Nothing's unscrewable CMF Phone 1 is here, but did it live up to its unrelenting hype cycle?

CMF Phone 1 cases
(Image credit: CMF by Nothing)

What you need to know

  • CMF by Nothing, a sub-brand of tech startup Nothing, has been hyping up the release of the CMF Phone 1 for months.
  • The phone officially launched today, offering customizable backplates with support for accessories, and is priced at $199.
  • It’s a neat device, but Nothing‘s Beta Program is a lackluster way to get around making the company’s phones fully-available in the U.S. 

Nothing, the tech startup built by OnePlus co-founder Carl Pei and comprised of many former OnePlus employees, is all about hype — and it's not hard to see why. The smartphone industry has been boring for a long time, and even new form factors like folding phones haven't shaken things up enough. Nothing and its sub-brand CMF by Nothing — which stands for color, materials, finish — wants to bring back character in tech. 

It's doing that with CMF Phone 1, a device that was teased for months prior to its official launch on Monday, July 8. The cryptic teasers for the device showed off a large knob that was eventually revealed to be a screw. Later, Nothing revealed that the CMF Phone 1 features many exposed screws. That led some fans to speculate that the CMF Phone 1 might have a removable battery or a repair-friendly design in general, like the Fairphone 5

To put it simply, that was never going to happen. It's expensive to design a phone that has modern features and old-school repairability in mind. That's why the Fairphone 5 costs over $700 (though it isn't available in the U.S.), and Framework laptops aren't any cheaper than their competitors. CMF is a budget brand, and it's virtually impossible to design a device like a Fairphone or Framework laptop on a budget.

So, what did Nothing give us with that giant screw? It's all about customization. There are different-colored backplates that can be swapped in or out as you please. You can screw in a stand, card case, or lanyard loop into the back of the phone. 

The accessories for the CMF Phone 1.

(Image credit: CMF by Nothing)

It's almost like having MagSafe or Qi2, except instead of magnets, the CMF Phone 1 uses real screws. There are real advantages to this method of attaching accessories. People who like industrial design will appreciate the look of the CMF Phone 1 more, and it also means the accessories won't go anywhere.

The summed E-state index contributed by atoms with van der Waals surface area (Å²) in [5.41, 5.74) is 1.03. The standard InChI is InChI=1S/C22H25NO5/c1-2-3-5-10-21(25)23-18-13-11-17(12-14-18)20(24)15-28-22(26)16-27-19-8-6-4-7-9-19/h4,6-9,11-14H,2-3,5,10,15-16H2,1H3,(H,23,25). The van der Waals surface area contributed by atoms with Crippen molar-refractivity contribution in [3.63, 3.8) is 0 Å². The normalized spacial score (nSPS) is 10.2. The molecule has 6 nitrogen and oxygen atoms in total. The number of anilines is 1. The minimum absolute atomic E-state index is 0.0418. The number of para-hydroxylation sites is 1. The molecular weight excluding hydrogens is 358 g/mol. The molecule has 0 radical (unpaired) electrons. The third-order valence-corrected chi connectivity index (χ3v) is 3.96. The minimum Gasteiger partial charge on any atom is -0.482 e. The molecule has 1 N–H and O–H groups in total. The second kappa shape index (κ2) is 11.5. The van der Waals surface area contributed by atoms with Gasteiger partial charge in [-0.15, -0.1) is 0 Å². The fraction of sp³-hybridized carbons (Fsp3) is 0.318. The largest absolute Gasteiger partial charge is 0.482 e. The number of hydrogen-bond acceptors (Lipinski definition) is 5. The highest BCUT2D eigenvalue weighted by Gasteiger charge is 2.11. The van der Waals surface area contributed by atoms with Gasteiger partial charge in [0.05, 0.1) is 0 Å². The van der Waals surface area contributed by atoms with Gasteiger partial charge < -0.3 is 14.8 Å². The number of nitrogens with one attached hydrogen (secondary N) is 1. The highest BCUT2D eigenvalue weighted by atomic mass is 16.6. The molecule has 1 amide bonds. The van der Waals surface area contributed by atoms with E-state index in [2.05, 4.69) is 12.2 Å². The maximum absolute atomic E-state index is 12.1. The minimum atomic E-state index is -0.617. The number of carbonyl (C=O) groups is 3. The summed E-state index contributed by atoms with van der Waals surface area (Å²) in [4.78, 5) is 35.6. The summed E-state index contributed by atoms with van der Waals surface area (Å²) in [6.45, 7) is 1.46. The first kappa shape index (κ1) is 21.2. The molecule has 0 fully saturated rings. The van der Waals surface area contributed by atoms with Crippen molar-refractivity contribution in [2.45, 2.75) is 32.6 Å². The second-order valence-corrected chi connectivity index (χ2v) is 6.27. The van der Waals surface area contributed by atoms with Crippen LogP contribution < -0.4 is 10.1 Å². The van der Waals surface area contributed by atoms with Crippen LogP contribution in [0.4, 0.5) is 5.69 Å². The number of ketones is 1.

If you kept your expectations in check — and didn't dream of a removable battery or an upgradable phone for $200 (which would be cool, by the way) — then the CMF Phone 1 lives up to the hype. 

CMF Phone 1 screen and back

(Image credit: CMF by Nothing)

Even if you think the customization and design features are a gimmick, there is still a lot under-the-hood for $200. The display looks to be one of the more impressive parts of the CMF Phone 1, since it sports a 6.67-inch AMOLED screen with support for 120Hz refresh rate, HDR10+ support, and a 2000-nit brightness. It also has a MediaTek Dimensity 7300 5G chip, 8GB of RAM, and a 5,000 mAh battery. To get all that for $199 feels like a true bargain. 

However, there's a catch. The CMF Phone 1 lives up to the hype, as long as you don't live in North America. While it seems to be a stellar option in other parts of the world — like India, where it starts at  ₹15,999 for a 6GB RAM model — it's just not a good one in the U.S., and it's not even available in Canada.

The problem with the CMF Phone 1

CMF Phone 1 Nothing OS

(Image credit: CMF by Nothing)

The problem with the CMF Phone 1 is that Nothing isn't making it for the U.S., but it's still selling it here. To be clear, I'd have no problem if the CMF Phone 1 were only sold in regions other than North America. There are plenty of things that are available in the U.S. and not elsewhere, so it'd be nice for Europe and Asia to get their own exclusives for a change. However, it's not cool that Nothing wants to kind of sell the CMF Phone 1 and other products in the U.S. Either go all in, or all out. 

Nothing skirts full U.S. sales by selling products like the CMF Phone 1 as part of the "Beta Program." When you buy the CMF Phone 1, you're really buying access to the Beta Program, and you get the CMF Phone 1 for free as a result. It's the lazy way of bringing a phone to the country without doing the work required to sell a phone in the U.S. normally. 

I take exception to the fact that the CMF Phone 1 is sold in the U.S. at all, because it's a bad phone in this country. It barely supports any of the major cellular carriers due to its old and, frankly, bad modem. It doesn't support 5G on AT&T, nor does it support VoLTE and VoWiFi. Verizon isn't recommended to be used with this phone at all, and only T-Mobile works with some 5G bands. None of the three major U.S. cellular carriers are fully featured on CMF Phone 1.

Nobody wants to think about whether the phone they're buying has the right cellular bands to work with the major networks. But they're important, and they could determine whether your phone works or it doesn't. Nothing, by selling this phone as part of the "Beta Program," is trying to shift the responsibility on the user to know what they're getting into before they buy CMF Phone 1. 

I want more Nothing products to be available in the U.S., but it has to be done the right way. After an unrelenting hype cycle, the CMF Phone 1 lives up to the excitement, as long as you're in the right region. Unfortunately, North America isn't one of the right regions.

Brady Snyder

Brady is a tech journalist covering news at Android Central. He has spent the last two years reporting and commenting on all things related to consumer technology for various publications. Brady graduated from St. John's University in 2023 with a bachelor's degree in journalism. When he isn't experimenting with the latest tech, you can find Brady running or watching sports.